Elliot: So I mean, what is … if you look at all the different example design systems, there’s all sorts of different things. It’s philosophy about how to design. There is actual font sizes and gutters and spacing sizes and different components which use those. There’s so much. And it’s really not, when I was writing this talk, there’s no way to define what one actually is. So I think it’s better to actually describe it in terms of the challenges that it was created to solve.

Elliot: So what are those challenges? And to talk about the challenges is to actually talk about where design systems came from. So unfortunately, we do need to talk about design, because that’s what give rise to design systems. So design is, it solves a couple of things. It’s about a couple of things. It’s about branding and it’s about usability. I mean there’s probably other stuff too, but what the heck do I know? I’m not a designer. But these are the two primary things.

Elliot: So brand. Good design will tell you about the company and it’ll allow you to recognize that company anywhere. Usability. You obviously want your tool or website or whatever to be able to be navigated, to be used, to allow somebody to go from point A to point B. And that’s what your users want to do. So you’ve got these two things.

Elliot: When you get a large company, one of the challenges with doing these two things, is keeping your design consistent and coherent. And the reason that’s important is, you want to have a consistent brand so people know who you are, wherever they see you. And so people can use your app wherever it shows up. So you might be targeting a lot of different devices, portals, platforms. I mean if you are, let’s say you’re Hertz, the rental car company, you’re going to have a phone app, you’re going to have a website, you’re going to have a tablet size version of your website for the business guys with the iPads. And like I said, a mobile app, and you might have an Android mobile app, you might have an iPhone mobile app. So how do you keep your design language consistent across all of these different platforms?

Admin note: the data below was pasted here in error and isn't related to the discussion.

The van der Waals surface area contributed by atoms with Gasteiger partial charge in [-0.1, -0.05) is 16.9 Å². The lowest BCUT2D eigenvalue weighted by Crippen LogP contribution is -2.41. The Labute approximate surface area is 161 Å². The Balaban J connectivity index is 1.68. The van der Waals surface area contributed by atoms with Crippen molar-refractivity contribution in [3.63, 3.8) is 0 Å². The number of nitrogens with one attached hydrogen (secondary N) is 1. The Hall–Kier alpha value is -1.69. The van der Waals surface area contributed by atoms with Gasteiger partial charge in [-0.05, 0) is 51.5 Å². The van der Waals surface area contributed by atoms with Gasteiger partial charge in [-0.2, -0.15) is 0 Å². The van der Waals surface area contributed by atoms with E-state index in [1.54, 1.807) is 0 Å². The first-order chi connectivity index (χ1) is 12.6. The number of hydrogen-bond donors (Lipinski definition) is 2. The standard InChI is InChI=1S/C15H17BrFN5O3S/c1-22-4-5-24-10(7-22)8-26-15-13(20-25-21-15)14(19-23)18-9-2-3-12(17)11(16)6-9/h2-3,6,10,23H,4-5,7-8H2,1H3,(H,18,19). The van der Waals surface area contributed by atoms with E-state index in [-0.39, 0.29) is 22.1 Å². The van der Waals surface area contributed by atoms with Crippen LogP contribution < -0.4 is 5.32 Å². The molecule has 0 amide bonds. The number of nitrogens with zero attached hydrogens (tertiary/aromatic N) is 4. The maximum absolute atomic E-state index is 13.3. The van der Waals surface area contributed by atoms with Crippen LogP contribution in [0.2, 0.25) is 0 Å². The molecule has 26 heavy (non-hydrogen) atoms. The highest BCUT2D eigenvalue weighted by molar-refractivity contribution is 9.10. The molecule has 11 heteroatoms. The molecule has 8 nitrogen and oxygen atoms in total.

Elliot: And this is a problem that people are having as web is becoming more and more complicated. Used to be you just called a guy if you wanted to rent a car, now you can do it all through a website. And that’s been enabled by the technology that is growing and the web that’s growing. You also have, if you’re a company like Hertz, a lot of different developers and a lot of different designers working on your application. So you need to have some way for them all to agree on what the design is going to be. And if you’re a smaller company, or if you’re a startup or if you have a lot of different ventures, you also need to be able to keep up your iteration speed to. You need to be able to say, I want it to look like this, and I want it tomorrow, if you’re a corporation, because that’s what they like to do to us, right?